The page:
From the author: Most art is meant to be looked at. But now that you can plug a simulation of sensation directly into your brain, some art is meant to be felt.
Her opening at the MoMa was exquisite. I plugged the offered feeds into my brainjack and felt phantom textures: feathers, silk, wind, fur, oddly tactile sparkles.
I saw her in a corner, worked up some nerve, and approached her. I offered compliments. "I want my art to make people feel something," she explained. "And in our increasingly immaterial, abstract world, we've forgotten the kind of pleasure tactile stimulation can bring."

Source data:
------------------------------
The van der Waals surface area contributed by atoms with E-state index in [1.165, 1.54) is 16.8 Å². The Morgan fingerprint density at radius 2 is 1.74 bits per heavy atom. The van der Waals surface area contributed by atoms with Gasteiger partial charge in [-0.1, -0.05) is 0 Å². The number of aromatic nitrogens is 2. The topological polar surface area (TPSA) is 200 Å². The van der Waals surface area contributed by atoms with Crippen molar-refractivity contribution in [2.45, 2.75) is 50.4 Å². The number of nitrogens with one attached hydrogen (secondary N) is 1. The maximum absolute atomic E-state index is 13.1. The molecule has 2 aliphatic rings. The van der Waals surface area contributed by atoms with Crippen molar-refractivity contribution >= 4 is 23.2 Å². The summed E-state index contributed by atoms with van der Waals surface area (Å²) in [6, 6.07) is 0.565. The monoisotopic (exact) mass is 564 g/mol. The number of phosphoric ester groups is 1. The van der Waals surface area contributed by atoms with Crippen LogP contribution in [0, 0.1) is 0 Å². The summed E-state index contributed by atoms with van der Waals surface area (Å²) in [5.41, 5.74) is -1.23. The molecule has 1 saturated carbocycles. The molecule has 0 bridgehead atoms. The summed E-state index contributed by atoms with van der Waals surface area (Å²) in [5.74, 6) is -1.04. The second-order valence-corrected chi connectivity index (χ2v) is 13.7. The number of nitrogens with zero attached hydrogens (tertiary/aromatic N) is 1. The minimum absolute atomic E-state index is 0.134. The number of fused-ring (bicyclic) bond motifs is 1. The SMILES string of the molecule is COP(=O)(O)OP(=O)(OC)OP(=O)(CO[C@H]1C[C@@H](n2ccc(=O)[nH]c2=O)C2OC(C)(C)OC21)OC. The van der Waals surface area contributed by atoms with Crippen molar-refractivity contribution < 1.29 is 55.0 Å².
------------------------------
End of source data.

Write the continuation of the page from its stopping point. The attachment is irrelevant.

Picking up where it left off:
"Some of us haven't forgotten." I hesitated. "...Would you like to get coffee sometime?"
A flutter of surprise vanished beneath her smile. She said, very gently, "I'm straight."
My smile matched hers. "That's a shame." Even in defeat--especially in defeat--you must be charming, and you must ignore whatever heat creeps into your ears.
She pointed to a feed in the corner. "Have you tried that one?" My hot ears and I took the hint. I said no, thanked her again, and left to go plug it in.
Phantom hands stroked my skin, half massage, half intimate invitation.
"The artist used her own hands as the model," said the explanatory plaque.
I had to admit: this was one of the nicest defeats I'd ever experienced.
Sometimes our abstract world isn't so bad.
This story originally appeared in Pen-Ultimate II: A Speculative Fiction Anthology.